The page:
10. O’Connor received royalties for the closing theme

O’Connor also played a part in All in the Family’s closing theme tune, and one which proved to be surprisingly lucrative. The actor received royalties and a co-writer credit for the song “Remembering You.” This was despite the fact the lyrics he penned never ended up being used on the show!

9. Nixon mentioned the show in the Watergate tapes


All in the Family inadvertently became part of U.S. political history when it was referenced in a major scandal. Then-POTUS Richard Nixon was heard discussing the comedy in one of the Watergate tapes that sparked his downfall. He specifically mentioned the 1971 episodes “Judging Books by Covers” and “Writing the President.”

8. It aired because of the Rural Purge

Archie Bunker only made it to air when the new CBS President decided he wanted more socially-relevant programming. Attempting to attract younger viewers, Robert Wood axed several comedies including Petticoat Junction and Green Acres to make way for shows like All in the Family. This became known as the Rural Purge.

7. The famous attempted rape scene was intended for another show


One of the show’s biggest controversies occurred when Edith was forced to fight off a potential rapist just before her 50th birthday party. But, in fact, the scene was originally written for One Day at a Time‘s Ann Romano (played by Bonnie Franklin). It was later used by the New York City Police Department to show rape from the perspective of the victim.

6. Rob Reiner wore a hairpiece

Although he was only in his 20s at the time, Rob Reiner wore a hairpiece from his first season on the show. In fact, the actor/director, who played Michael Stivic, had started balding from a young age. He was also asked by producers to grow a mustache to make his character look older.

5. CBS expected a huge viewer backlash that never came


CBS initially expected that All in the Family’s provocative subject matter and politically-incorrect lead character would spark a huge viewer backlash. It even recruited dozens more phone operators to deal with the anticipated complaints. However, instead of getting offended, the majority of the audience instantly took the show to their hearts.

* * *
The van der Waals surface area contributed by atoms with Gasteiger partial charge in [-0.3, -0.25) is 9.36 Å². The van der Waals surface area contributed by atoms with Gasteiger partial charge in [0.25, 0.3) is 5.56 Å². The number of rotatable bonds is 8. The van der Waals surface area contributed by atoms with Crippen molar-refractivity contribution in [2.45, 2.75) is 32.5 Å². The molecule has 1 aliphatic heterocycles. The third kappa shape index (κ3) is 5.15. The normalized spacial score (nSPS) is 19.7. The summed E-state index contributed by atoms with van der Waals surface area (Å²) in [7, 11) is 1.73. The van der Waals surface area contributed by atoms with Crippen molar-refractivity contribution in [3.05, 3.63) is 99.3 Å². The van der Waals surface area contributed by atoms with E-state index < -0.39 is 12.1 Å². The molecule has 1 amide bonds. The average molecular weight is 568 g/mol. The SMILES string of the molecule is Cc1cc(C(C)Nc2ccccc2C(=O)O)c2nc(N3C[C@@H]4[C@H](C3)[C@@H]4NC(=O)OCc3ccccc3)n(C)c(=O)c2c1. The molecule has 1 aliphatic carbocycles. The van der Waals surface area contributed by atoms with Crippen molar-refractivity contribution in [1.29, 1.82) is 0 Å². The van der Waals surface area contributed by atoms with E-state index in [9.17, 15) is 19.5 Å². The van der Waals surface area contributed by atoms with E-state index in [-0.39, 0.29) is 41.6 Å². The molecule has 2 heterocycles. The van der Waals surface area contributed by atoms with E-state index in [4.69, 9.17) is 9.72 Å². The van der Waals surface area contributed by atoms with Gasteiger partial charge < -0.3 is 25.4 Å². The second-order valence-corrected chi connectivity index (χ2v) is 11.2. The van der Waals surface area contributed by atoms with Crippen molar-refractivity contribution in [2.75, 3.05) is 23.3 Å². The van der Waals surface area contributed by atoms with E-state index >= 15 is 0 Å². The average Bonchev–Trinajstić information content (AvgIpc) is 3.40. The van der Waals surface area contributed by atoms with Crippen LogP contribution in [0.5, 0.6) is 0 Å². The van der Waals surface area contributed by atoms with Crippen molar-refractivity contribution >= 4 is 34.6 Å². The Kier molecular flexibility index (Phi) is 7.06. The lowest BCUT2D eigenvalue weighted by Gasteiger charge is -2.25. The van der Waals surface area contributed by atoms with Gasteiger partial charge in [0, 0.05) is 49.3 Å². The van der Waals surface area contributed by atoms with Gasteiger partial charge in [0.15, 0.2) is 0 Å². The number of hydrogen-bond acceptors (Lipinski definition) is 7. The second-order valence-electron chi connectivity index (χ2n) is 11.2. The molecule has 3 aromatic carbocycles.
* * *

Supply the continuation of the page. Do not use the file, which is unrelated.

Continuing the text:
4. But it did receive complaints about the theme tune

In fact, the only thing that viewers did appear to get riled about was the show’s theme. CBS received numerous calls asking what the unintelligible penultimate line of the song was. The network subsequently re-recorded the tune in which the offending line, “Gee, our old LaSalle ran great,” was enunciated clearer.

3. It was hated by two comedy icons


Of course, not everyone was so enamored with All in the Family. Lucille Ball reportedly hated the fact she was forced to share a network with such an “un-American show.” Another celebrity detractor came in the shape of Bill Cosby, who believed it trivialized racism and promoted bigotry.

2. O’Connor wanted a ’90s revival

O’Connor wanted to extend All in the Family’s legacy in the early ’90s with a brand new series. The show would focus on Archie’s full-time cab driver job and his topical conversations with passengers. However, Lear was left unconvinced and instead decided to focus on developing 1994’s 704 Hauser.

1. One of its actors quit the show due to boredom


The Bunkers’ far more liberal next-door neighbors Frank and Irene Lorenzo were intended to be long-running characters. But while Betty Garrett played the latter until 1975, Vincent Gardenia only appeared as the former for one season. The actor quit the show in its infancy due to finding his character boring.